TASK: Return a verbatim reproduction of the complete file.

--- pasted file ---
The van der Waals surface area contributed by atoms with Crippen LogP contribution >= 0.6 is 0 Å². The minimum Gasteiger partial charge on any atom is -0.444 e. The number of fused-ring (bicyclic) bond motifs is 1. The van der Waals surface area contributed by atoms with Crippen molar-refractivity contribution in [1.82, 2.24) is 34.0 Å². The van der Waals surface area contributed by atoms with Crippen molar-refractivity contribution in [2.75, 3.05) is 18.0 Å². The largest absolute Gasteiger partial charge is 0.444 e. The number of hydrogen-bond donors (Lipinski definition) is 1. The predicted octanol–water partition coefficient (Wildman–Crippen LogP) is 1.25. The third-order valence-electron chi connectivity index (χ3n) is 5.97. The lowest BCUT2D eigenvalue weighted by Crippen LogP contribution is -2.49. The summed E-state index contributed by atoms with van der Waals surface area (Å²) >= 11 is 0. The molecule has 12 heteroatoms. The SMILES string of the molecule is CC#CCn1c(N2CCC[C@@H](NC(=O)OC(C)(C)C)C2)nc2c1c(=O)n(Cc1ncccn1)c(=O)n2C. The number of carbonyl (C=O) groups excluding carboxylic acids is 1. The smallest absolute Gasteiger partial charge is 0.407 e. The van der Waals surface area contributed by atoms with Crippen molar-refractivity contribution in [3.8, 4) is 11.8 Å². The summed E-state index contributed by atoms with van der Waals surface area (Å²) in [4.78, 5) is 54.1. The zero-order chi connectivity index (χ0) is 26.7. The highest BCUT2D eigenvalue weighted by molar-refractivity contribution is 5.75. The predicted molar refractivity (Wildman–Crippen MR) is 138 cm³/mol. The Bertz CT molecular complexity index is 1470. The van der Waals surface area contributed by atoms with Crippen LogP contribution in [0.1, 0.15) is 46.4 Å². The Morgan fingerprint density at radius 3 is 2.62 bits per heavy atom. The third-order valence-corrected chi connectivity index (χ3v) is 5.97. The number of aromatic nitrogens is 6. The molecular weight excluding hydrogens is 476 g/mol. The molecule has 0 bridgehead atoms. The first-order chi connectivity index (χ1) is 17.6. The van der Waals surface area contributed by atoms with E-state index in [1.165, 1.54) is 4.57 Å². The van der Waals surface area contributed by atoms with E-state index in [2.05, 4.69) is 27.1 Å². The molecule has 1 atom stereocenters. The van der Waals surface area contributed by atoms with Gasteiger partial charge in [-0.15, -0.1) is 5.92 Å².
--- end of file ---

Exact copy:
The van der Waals surface area contributed by atoms with Crippen LogP contribution >= 0.6 is 0 Å². The minimum Gasteiger partial charge on any atom is -0.444 e. The number of fused-ring (bicyclic) bond motifs is 1. The van der Waals surface area contributed by atoms with Crippen molar-refractivity contribution in [1.82, 2.24) is 34.0 Å². The van der Waals surface area contributed by atoms with Crippen molar-refractivity contribution in [2.75, 3.05) is 18.0 Å². The largest absolute Gasteiger partial charge is 0.444 e. The number of hydrogen-bond donors (Lipinski definition) is 1. The predicted octanol–water partition coefficient (Wildman–Crippen LogP) is 1.25. The third-order valence-electron chi connectivity index (χ3n) is 5.97. The lowest BCUT2D eigenvalue weighted by Crippen LogP contribution is -2.49. The summed E-state index contributed by atoms with van der Waals surface area (Å²) >= 11 is 0. The molecule has 12 heteroatoms. The SMILES string of the molecule is CC#CCn1c(N2CCC[C@@H](NC(=O)OC(C)(C)C)C2)nc2c1c(=O)n(Cc1ncccn1)c(=O)n2C. The number of carbonyl (C=O) groups excluding carboxylic acids is 1. The smallest absolute Gasteiger partial charge is 0.407 e. The van der Waals surface area contributed by atoms with Crippen molar-refractivity contribution in [3.8, 4) is 11.8 Å². The summed E-state index contributed by atoms with van der Waals surface area (Å²) in [4.78, 5) is 54.1. The zero-order chi connectivity index (χ0) is 26.7. The highest BCUT2D eigenvalue weighted by molar-refractivity contribution is 5.75. The predicted molar refractivity (Wildman–Crippen MR) is 138 cm³/mol. The Bertz CT molecular complexity index is 1470. The van der Waals surface area contributed by atoms with Crippen LogP contribution in [0.1, 0.15) is 46.4 Å². The Morgan fingerprint density at radius 3 is 2.62 bits per heavy atom. The third-order valence-corrected chi connectivity index (χ3v) is 5.97. The number of aromatic nitrogens is 6. The molecular weight excluding hydrogens is 476 g/mol. The molecule has 0 bridgehead atoms. The first-order chi connectivity index (χ1) is 17.6. The van der Waals surface area contributed by atoms with E-state index in [1.165, 1.54) is 4.57 Å². The van der Waals surface area contributed by atoms with E-state index in [2.05, 4.69) is 27.1 Å². The molecule has 1 atom stereocenters. The van der Waals surface area contributed by atoms with Gasteiger partial charge in [-0.15, -0.1) is 5.92 Å².